The district court correctly allocated the burden of proof to the plaintiff. However, because the plaintiff tendered evidence creating genuine issues of material fact, the district court's grant of summary judgment is reversed.4 Each party shall bear its own costs on appeal.
REVERSED AND REMANDED.
1. See Joni Mitchell, Big Yellow Taxi (Siquomb Publishing Corp. 1970).
2. Chuck Berry, Nadine (Chess 1964).
3. Japan Telecom, Inc. v. Japan Telecom Am., Inc., 287 F.3d 866 (9th Cir.2002), is also distinguishable. There, the plaintiff brought a trademark infringement action against the defendant; the district court granted summary judgment for the defendant. Id. at 870. We affirmed, holding that although plaintiff's name was descriptive, the plaintiff failed to establish a genuine issue of material fact regarding secondary meaning because the plaintiff presented only a few misdirected mailings which were ambiguous as to secondary meaning, and an affidavit from the plaintiff's president which the district court correctly found lacked foundation. Id. at 873-74. As noted above, however, Yellow Cab of Sacramento presented direct evidence (e.g., evidence of customer confusion and advertising data relevant to the Levi Strauss factors) sufficient to present a genuine issue of material fact for trial.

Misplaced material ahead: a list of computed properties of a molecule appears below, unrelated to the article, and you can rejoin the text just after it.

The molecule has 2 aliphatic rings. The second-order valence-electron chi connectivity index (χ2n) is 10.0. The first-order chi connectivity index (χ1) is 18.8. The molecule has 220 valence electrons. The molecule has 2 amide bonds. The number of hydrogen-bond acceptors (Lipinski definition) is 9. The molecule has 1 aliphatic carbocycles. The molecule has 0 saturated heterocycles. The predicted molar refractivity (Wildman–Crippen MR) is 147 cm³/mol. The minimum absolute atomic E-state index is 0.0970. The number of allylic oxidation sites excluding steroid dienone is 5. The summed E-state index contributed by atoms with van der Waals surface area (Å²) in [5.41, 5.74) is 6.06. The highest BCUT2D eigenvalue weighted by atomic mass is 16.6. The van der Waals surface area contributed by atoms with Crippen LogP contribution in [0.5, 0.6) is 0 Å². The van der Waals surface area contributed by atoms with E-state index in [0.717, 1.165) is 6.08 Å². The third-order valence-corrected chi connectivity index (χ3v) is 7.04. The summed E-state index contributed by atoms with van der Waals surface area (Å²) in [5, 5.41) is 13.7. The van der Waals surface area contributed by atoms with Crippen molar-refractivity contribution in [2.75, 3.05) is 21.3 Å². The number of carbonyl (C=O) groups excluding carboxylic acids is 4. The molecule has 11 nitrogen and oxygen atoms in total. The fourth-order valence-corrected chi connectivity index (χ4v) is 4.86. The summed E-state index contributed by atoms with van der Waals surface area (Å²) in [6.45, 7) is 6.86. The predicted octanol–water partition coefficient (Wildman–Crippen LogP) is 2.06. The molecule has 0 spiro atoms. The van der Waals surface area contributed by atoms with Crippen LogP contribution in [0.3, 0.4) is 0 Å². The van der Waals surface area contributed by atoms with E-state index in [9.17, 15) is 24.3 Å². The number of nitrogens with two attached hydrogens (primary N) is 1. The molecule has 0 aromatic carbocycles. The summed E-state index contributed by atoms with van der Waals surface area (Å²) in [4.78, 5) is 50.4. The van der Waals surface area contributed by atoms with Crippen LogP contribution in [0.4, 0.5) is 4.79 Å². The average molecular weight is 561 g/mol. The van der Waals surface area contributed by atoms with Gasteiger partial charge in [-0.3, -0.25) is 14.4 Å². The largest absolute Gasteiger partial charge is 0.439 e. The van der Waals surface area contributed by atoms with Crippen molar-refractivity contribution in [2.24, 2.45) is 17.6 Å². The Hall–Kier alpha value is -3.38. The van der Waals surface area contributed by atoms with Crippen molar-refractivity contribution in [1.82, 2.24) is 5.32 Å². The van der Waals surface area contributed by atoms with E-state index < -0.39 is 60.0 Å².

4. Because we determine that a genuine issue of material fact exists as to both issues, we need not address appellant's argument that the district court erred in considering evidence pertaining to a national market rather than a local one. On remand, the district court should take into consideration the territorial scope of common law trademark rights in deciding what evidence is relevant to the determination. See 4 J. Thomas McCarthy, McCarthyonTrademarksandUnfair Competition 26:25-30. However, we must reject the specific argument tendered by the defendant that the use of the term “yellow cab” in the New York City metropolitan area is dispositive in determining the distinctiveness of a mark used by a small business claiming territorial rights in Sacramento, California. Since the 1960's, New York City has required its licensed medallion cabs to be painted yellow. 34 R.C.N.Y. § 4-01(b) (defining “taxi” as “a motor vehicle used for the carriage of passengers for compensation, equipped with a taxi meter, painted yellow, and displaying a current medallion issued by the New York City Taxi and Limousine Commission”). This is to distinguish taxis, which can be hailed from the street, from “for hire vehicles,” which must be hired “by prearrangement only.” Id. It also distinguishes licensed medallion cabs from so-called “gypsy” cabs, which do not operate with government authorization. In short, the unique New York City government regulation of taxicabs is irrelevant to the trademark issues presented by this case, and in particular, deciding the significance of the voluntary use of marks in commerce in different geographic areas.
THOMAS, Circuit Judge.